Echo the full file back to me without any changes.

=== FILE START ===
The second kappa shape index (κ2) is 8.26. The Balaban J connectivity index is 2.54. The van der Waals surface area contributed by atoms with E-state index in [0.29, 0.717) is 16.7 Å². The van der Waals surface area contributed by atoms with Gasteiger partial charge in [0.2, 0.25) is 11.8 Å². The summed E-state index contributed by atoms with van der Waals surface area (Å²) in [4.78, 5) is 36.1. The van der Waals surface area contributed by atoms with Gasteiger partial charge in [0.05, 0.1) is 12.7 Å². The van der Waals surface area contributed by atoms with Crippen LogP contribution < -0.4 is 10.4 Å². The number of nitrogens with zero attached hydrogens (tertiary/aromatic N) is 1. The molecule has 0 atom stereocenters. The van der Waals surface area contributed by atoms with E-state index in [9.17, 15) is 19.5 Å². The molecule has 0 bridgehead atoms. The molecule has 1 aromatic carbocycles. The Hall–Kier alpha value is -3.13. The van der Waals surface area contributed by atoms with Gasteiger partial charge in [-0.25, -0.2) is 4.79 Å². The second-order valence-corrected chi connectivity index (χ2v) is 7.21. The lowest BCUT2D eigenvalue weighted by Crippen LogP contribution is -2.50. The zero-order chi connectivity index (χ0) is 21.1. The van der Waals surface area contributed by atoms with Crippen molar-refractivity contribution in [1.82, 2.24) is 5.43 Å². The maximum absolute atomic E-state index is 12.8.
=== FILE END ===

The second kappa shape index (κ2) is 8.26. The Balaban J connectivity index is 2.54. The van der Waals surface area contributed by atoms with E-state index in [0.29, 0.717) is 16.7 Å². The van der Waals surface area contributed by atoms with Gasteiger partial charge in [0.2, 0.25) is 11.8 Å². The summed E-state index contributed by atoms with van der Waals surface area (Å²) in [4.78, 5) is 36.1. The van der Waals surface area contributed by atoms with Gasteiger partial charge in [0.05, 0.1) is 12.7 Å². The van der Waals surface area contributed by atoms with Crippen LogP contribution < -0.4 is 10.4 Å². The number of nitrogens with zero attached hydrogens (tertiary/aromatic N) is 1. The molecule has 0 atom stereocenters. The van der Waals surface area contributed by atoms with E-state index in [9.17, 15) is 19.5 Å². The molecule has 0 bridgehead atoms. The molecule has 1 aromatic carbocycles. The Hall–Kier alpha value is -3.13. The van der Waals surface area contributed by atoms with Gasteiger partial charge in [-0.25, -0.2) is 4.79 Å². The second-order valence-corrected chi connectivity index (χ2v) is 7.21. The lowest BCUT2D eigenvalue weighted by Crippen LogP contribution is -2.50. The zero-order chi connectivity index (χ0) is 21.1. The van der Waals surface area contributed by atoms with Crippen molar-refractivity contribution in [1.82, 2.24) is 5.43 Å². The maximum absolute atomic E-state index is 12.8.